Pre-existing genes can promote metastasis

Cancer can sometimes remain dormant, but it usually metastasizes and spreads to new sites in the body. For a long time, it has been suspected that this possibly devastating turn of effects is driven by genetic mutations emerging within the tumor cells.

Pre-existing genes can promote metastasis
When researchers analyzed the immune cells in the tumors and grouped them by type (above), they found more cancer-fighting cells in mice with ApoE4. Image Credit: Elizabeth and Vincent Meyer Laboratory of Systems Cancer Biology at The Rockefeller University.

Now, for the first time, scientists have demonstrated that metastasis can be promoted by a person’s own pre-existing genetics.

According to the latest study published in the Nature Medicine journal on May 25th, 2020, the variations in a single gene, carried inside someone’s genome from birth, can modify the progression of a type of skin cancer called melanoma.

The scientists suspected that these inherited variations might also have the same impact on other types of cancer cells.

Patients often ask ‘Why am I so unlucky? Why did my cancer spread?’ As doctors, we never had an answer. This research provides an explanation.”

Sohail Tavazoie, Lead Investigator and Leon Hess Professor, Rockefeller University

Tavazoie, who is also a senior attending physician at the Rockefeller University, added that this finding may redefine the way researchers think about cancer metastasis and result in a deeper understanding of patients’ risks to inform treatment decisions

The mystery of metastasis

Metastasis takes place when cancer cells establish new tumors in some other locations by escaping from the original tissue. This is a phenomenon that is responsible for the majority of cancer deaths. Researchers have suspected that cancer cells, which originally arise because of mutations in the interior of normal cells, gained their migrating ability by tracking additional mutations.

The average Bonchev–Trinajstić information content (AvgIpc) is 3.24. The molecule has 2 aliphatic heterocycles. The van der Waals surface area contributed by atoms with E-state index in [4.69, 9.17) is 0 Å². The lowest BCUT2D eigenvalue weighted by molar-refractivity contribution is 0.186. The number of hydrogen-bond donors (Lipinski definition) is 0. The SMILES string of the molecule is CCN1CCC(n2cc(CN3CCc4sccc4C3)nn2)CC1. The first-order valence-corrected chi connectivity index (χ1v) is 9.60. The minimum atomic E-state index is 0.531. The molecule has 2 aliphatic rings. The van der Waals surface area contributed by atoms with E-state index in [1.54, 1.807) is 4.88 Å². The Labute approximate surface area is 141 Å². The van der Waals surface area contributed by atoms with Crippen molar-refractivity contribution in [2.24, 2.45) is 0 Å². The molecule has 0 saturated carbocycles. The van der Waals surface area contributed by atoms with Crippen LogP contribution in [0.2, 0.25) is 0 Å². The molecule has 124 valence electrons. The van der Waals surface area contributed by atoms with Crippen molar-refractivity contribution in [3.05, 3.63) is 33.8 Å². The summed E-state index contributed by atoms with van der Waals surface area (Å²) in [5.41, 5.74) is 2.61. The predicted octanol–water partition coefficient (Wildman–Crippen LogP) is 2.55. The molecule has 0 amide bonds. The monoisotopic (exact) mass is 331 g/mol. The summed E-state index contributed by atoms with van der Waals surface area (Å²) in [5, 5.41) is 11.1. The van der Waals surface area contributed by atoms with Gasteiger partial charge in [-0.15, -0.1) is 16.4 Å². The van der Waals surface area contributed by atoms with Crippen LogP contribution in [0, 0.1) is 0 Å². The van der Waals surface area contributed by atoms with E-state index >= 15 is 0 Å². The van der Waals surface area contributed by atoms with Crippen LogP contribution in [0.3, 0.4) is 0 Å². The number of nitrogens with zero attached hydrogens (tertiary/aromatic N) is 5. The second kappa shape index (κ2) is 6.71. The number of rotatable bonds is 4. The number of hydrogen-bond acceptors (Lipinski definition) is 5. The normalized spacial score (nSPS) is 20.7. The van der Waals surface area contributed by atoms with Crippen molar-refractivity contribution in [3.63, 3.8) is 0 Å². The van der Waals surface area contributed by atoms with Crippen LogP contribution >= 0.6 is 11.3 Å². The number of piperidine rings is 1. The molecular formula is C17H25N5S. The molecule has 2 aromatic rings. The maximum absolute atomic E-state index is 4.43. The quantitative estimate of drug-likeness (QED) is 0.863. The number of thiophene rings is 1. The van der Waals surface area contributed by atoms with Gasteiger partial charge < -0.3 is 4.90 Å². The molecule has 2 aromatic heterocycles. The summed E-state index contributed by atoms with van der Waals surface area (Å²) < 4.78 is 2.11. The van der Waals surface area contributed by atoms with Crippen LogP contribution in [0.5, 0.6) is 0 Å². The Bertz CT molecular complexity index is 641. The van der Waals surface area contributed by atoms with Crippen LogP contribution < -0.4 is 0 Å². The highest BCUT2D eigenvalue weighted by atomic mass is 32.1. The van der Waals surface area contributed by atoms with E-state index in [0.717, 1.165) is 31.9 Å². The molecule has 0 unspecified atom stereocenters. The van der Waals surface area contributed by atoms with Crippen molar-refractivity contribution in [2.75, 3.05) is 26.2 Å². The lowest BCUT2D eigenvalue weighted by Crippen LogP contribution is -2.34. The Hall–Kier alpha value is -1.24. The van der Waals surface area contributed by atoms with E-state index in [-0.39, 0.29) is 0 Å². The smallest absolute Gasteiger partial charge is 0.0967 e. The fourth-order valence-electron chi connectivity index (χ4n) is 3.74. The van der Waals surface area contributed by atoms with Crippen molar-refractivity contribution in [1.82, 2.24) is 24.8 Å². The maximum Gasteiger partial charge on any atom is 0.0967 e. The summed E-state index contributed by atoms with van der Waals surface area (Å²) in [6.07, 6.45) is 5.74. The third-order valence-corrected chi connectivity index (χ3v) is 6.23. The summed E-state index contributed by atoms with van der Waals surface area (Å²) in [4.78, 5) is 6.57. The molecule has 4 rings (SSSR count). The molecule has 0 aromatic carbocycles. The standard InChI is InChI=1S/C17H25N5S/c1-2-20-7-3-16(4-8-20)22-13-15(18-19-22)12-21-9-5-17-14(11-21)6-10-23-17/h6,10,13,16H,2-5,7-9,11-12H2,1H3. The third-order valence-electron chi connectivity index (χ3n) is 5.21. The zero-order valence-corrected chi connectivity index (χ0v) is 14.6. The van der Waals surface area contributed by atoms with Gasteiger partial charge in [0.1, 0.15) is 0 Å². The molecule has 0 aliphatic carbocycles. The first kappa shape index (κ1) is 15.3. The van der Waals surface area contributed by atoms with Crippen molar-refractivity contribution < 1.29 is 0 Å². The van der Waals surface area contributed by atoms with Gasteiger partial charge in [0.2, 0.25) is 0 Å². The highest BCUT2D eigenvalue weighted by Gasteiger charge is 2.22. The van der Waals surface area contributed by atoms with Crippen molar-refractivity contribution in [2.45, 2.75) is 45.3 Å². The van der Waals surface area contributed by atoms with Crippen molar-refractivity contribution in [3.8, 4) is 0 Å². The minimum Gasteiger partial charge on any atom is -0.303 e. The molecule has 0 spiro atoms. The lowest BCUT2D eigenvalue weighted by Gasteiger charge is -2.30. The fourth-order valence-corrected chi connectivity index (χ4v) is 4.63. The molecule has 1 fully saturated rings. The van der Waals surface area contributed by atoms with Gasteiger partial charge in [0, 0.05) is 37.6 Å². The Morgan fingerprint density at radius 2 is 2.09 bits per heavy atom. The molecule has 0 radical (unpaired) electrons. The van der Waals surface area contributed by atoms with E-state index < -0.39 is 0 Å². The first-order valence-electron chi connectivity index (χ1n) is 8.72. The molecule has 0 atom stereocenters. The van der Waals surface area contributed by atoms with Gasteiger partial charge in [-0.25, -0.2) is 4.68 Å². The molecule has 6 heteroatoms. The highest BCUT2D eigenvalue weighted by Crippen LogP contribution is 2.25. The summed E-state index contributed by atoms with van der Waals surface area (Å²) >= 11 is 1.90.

However, after many years of searching, scientists have not yet found such a genetic variation that could be known to promote metastasis.

Earlier research performed in Tavazoie’s lab has detected a gene known as APOE, located in the DNA of all the cells of the body before the development of any cancer, that can affect the spread of melanoma.

The APOE gene produces a protein that seems to disrupt several processes used by cancer cells to metastasize, like the formation of blood vessels, growing deeper into the healthy tissue, and tolerating the assault from cancer-fighting immune cells.

However, humans carry any one of the three different versions of ApoE, ApoE2, ApoE3, and ApoE4. Benjamin Ostendorf, a physician-scientist in Tavazoie’s lab, hypothesized that such variants may explain why melanoma develops differently in different individuals.

In experiments conducted with mice having one of each of the gene versions, Ostendorf and collaborators discovered that tumors in mice with ApoE4 grew the smallest and proliferated the least.